Yet in my own love of ecumenism, I do not wish to underestimate the deepening of the commitment that is needed in order to see and understand what our Lord desires for us when he prayed, “that they may be one” (John 17:11). In my own attempt to understand our calling to oneness, I would like to make an attempt to identify the keys that may further open the way to knowing the authenticity of the faith we confess: 1) the Word, 2) the Holy Spirit, and 3) the Apostolicity in the life of the church.
In the glorious and gleaming prism of faith, there is the manifestation of the Word – the Word made flesh (John 1:14), the indwelling of the Word (Col. 3:16), the Word that proclaims the promise, the Word revealed in Scripture, the Word that validates the Sacraments, and the Word that endures forever (just to name some of the familiar ways the Word is expressed as the leaven that gives form to our common Christian life and nourishes it). As one nurtured in the Lutheran Church, “the Word” continues to be my anchor of faith and continues to call me to renewal. The Word is key to understanding and articulating the faith of the church. This process of understanding and articulating the faith is a gift that churches can offer to the ongoing work of ecumenism, and by doing this be renewed in the inexhaustible treasures which the Word bears for us and be drawn into a deeper and richer unity.
The Holy Spirit
The Holy Spirit is the key to opening the Word.
First comes the movement of air, be it the stirring of a gentle breeze as in 1 Kings 19:12, or the powerful wind in Acts 2:2, then spoken words follow.
So it is with the church – “The Spirit and the bride [the church] say ‘come’” to those who want to receive the free gift of living water (Rev. 22:17), bringing to fulfillment what the Anointed One promised to the Samaritan woman – “living water” and that we will “worship in Spirit and truth” (John 4).
By this promise of “living water” and being in the Spirit, we, as members of Christ’s body, are anointed for the purpose of worshipng in Spirit and truth and for proclaiming the Word (as the Samaritan woman did when she went to her city and testified). Being anointed by the Spirit, and equipped for proclaiming the Word, is also succinctly shown by Jesus as he reads from Isaiah 61 in the synagogue, “The Spirit of the Lord is upon me, because he has anointed me to bring good news…” (Luke 4:16ff.).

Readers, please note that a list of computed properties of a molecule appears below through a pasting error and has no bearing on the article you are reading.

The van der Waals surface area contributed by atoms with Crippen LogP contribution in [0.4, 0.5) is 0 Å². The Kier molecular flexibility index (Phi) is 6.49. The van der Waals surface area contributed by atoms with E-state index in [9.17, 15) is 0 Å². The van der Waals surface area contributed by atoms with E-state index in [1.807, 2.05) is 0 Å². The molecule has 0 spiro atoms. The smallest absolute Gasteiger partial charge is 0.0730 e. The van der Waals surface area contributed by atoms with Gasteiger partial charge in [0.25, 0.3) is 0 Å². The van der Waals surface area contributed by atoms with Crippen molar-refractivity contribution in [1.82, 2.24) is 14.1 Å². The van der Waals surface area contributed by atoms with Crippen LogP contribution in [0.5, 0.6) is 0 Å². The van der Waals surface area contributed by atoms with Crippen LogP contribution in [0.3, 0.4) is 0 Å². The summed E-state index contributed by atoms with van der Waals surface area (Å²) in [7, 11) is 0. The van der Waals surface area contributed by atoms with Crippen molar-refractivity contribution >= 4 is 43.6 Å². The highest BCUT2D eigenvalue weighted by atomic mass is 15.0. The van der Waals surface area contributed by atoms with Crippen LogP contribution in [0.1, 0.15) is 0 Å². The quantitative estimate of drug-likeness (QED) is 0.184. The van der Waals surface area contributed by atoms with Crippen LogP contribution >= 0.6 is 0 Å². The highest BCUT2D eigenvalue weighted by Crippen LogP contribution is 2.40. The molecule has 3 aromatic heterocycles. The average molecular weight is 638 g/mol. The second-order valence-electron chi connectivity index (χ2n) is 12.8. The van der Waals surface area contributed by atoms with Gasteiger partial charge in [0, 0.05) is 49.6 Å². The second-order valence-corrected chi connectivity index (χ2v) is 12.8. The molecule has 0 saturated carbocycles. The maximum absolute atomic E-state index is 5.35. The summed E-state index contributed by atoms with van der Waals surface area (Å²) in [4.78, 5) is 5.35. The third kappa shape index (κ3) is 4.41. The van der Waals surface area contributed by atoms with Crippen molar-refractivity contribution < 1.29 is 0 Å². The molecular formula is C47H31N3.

But why is this important for ecumenism and the oneness of Christ’s body? In my view, this quest of focusing on the Holy Spirit as the key for opening the Word will lead us to look east, to the Eastern Orthodox churches. Students of liturgy know that it is in the rites of the eastern churches where the invocation of the Holy Spirit has historically been the most prominent. Though modern rites of western churches have somewhat recovered that which had been long eclipsed in the west, I would wish to be part of a fuller mindfulness which lets the Holy Spirit fill our theological paradoxes and invites the Holy Spirit to fill our worship with mystery. That is instinctual for eastern Christians but hard for western Christians to grasp, much less comprehend, especially where counting the minutes in worship takes precedence.
Apostolicity in the Life of the Church
Though there might be many keys on the key-ring which may be of assistance in opening ways to Christian unity, I’d like to try out the “apostolicity-key.” With my first turn of that key, the thought emerges that since Christ came as the Word made flesh, it follows that the inheritance which is ours by way of the incarnation, as well as the mysteries which were revealed in Christ, continue to be handed down to us, generation by generation, by way of an enfleshed ministry within an enfleshed community of faith.
Here my thoughts are now directed to St. Paul (or as formulated by his secretary writing on his behalf) who wrote that we “have become fellow-heirs, members of the same body, and sharers” in the mystery and promise in Christ, as “revealed to his holy apostles and prophets by the Spirit,” (cf., Ephesians 3:4-6). It would thus seem that what is spoken of here is not merely an abstract body of knowledge that would exist independently from the body of Christ. Rather, in my reading of this, we are as believers organically connected to the Vine, which is Christ, and we are in turn instructed by St. Paul to “Keep on doing the things that you have learned and received and heard and seen in me [Paul]” (Philippians 4:9).